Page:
Amid the current market turmoil, people are shying away from investing in equity markets, more so in banking stocks. Several factors, including the Federal Reserve’s accelerated move to cut interest rates to near zero, the coronavirus outbreak, and several economists and analysts’ prediction of a recession, have led to bearish investor sentiments.
The two emergency rate cuts reflect that the U.S. economy is slowing down. This will likely have an adverse impact on banks’ financials, as their performance largely depends on the nation’s economic health.
Also, near-zero interest rates will likely hurt banks’ top-line growth significantly, as net interest income (NII) and net interest margin will likely witness a fall. Further, reduced business activities due to the coronavirus outbreak are likely to result in lower demand for loans, at least over the next few months.
Further, as economic growth slows down, there will be a rise in delinquency rates. Thus, banks’ asset quality is expected to deteriorate. The factors suggest a grim near-term outlook for all the industry players.
If these concerns are weighing on your mind and you are thinking of getting rid of banking stocks, don’t take any hasty decision. There are many banks, which have solid fundamentals and strong growth prospects for the longer term.
Today, we are going to take a look at one of the well-known names in the industry— JPMorgan (JPM - Free Report) — the largest U.S. bank in terms of total assets. Similar to other industry players, the company’s shares have been adversely impacted by the coronavirus pandemic.
So far this year, the stock has lost 38.8% compared with the industry’s decline of 44.6%.Though the bank’s shares rallied 1.7% yesterday, it has been hitting 52-week lows for the past several days.
Year-to-Date Price Performance
Further, lower rates will hurt the company’s net interest yield. Notably, as the Fed had cut the interest rates thrice last year, its net interest yield contracted to 2.46% in 2019 from 2.52% in 2018.
Therefore, JPMorgan’s profitability is expected to take a hit from the above-mentioned factors over the next couple of quarters. Nonetheless, the bank’s financials are quite solid unlike during the 2008 crisis, when it along with other major industry players like Bank of America (BAC - Free Report) , Citigroup (C - Free Report) and Wells Fargo (WFC - Free Report) had to take a bailout package. Once these matters get resolved, JPMorgan is expected to swiftly regain its solid footing in the market.
Here’s Why JPMorgan Should be Part of Your Portfolio
The company’s organic growth is impressive. Over the last four years (2016-2019), NII witnessed a CAGR of 7.5%, driven by steady loan growth and higher rates. Also, JPMorgan remains focused on acquiring the industry's best deposit franchise and strengthening its loan portfolio. Thus, despite the Fed’s accommodative monetary policy stance, a continued rise in loan balances is expected to keep supporting the company’s interest income to an extent.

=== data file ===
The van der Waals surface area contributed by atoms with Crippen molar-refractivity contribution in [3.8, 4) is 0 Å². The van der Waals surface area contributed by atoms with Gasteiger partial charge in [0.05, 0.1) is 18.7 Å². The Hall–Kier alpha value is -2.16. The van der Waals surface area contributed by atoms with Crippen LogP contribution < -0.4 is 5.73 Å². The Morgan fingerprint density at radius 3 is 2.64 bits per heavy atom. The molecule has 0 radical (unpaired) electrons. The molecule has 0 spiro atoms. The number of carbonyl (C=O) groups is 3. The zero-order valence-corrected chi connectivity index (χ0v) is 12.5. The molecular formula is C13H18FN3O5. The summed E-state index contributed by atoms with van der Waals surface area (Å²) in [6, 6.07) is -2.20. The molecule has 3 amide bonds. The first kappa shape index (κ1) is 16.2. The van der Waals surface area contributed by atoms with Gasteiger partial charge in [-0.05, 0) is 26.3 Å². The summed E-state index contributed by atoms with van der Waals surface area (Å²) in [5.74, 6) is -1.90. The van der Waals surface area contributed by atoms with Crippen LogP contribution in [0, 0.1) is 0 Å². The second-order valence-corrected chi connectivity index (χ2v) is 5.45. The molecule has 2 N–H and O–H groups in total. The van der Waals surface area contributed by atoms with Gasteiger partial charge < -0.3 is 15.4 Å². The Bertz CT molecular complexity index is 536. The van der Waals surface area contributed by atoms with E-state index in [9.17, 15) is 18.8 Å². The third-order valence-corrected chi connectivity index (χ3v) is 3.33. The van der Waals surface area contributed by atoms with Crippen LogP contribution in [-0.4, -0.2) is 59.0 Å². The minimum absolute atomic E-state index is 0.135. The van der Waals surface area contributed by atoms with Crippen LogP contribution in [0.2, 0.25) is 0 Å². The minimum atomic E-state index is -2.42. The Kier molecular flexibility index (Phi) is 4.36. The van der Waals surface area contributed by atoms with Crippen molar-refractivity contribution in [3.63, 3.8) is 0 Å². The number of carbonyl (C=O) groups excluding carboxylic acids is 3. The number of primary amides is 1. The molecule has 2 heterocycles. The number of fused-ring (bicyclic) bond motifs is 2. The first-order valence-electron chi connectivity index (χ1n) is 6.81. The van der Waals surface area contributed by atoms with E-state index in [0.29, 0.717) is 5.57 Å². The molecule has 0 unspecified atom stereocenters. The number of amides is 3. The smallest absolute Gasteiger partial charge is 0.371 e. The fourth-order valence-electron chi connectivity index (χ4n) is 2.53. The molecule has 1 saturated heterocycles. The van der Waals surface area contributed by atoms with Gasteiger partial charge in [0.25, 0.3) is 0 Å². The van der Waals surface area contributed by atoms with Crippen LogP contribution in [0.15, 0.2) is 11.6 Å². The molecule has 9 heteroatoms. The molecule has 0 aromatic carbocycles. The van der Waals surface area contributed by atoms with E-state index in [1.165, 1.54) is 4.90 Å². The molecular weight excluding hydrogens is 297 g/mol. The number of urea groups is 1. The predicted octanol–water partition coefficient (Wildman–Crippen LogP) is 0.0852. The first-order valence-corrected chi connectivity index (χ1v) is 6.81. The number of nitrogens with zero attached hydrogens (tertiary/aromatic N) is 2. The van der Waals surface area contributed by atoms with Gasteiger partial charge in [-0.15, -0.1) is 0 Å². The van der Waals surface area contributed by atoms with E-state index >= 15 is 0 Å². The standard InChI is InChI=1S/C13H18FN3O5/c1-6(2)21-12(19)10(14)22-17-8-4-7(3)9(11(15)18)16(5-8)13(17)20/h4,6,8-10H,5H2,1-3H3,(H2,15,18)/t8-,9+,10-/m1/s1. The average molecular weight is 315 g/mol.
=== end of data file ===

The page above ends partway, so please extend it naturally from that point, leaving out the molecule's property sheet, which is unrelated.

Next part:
Further, JPMorgan has been expanding its footprint in newer markets. The bank aims to enter 15-20 markets by the end of 2022, by opening roughly 400 new branches. It has already made progress on this front, having added more than 70 branches in 16 new markets in 2019.
Apart from enhancing market share, the strategy will help the bank to grab cross-selling opportunities by increasing its presence in the card and auto loan sectors. Also, the acquisition of InstaMed in July 2019 enabled JPMorgan to expand into the lucrative U.S. healthcare payments market.
At present, JPMorgan’s capital position is quite strong compared to the last financial crisis. Also, the company has been clearing the Fed’s annual stress test every year since 2011 and subsequently announcing enhanced capital deployment actions. It has come a long way from paying a dividend of 5 cents per share during the height of the financial crisis to the current 90 cents per share.
Annual Dividend for the Last Two Decades (in Dollar Terms)
Source: JPMorgan & Chase
The bank has also been rewarding shareholders through share buybacks. As part of its 2019 capital plan, share repurchase authorization was worth $29.4 billion. As of Dec 31, 2019, a repurchase authorization worth $15.8 billion remained. Nonetheless, JPMorgan has suspended its share buyback plan and intends to use the capital for lending activities amid the coronavirus outbreak-related slowdown.
The company currently carries a Zacks Rank #3 (Hold). This along the above-mentioned factors bode well for JPMorgan. Notably, its 2020 and 2021 earnings estimates of $10.57 and $11.42, respectively, have been stable over the past seven days.
You can see the complete list of today’s Zacks #1 Rank (Strong Buy) stocks here.
The company also has an impressive earnings growth history. In the last three-five years, its earnings grew at a rate of 16.2%, higher than the industry average of 13.6%. Beside this, its long-term (three-five years) projected earnings growth rate of 5% promises rewards for investors.
Therefore, based on the above-mentioned factors, JPMorgan must be part of your investment portfolio as it will help generate solid returns over time.
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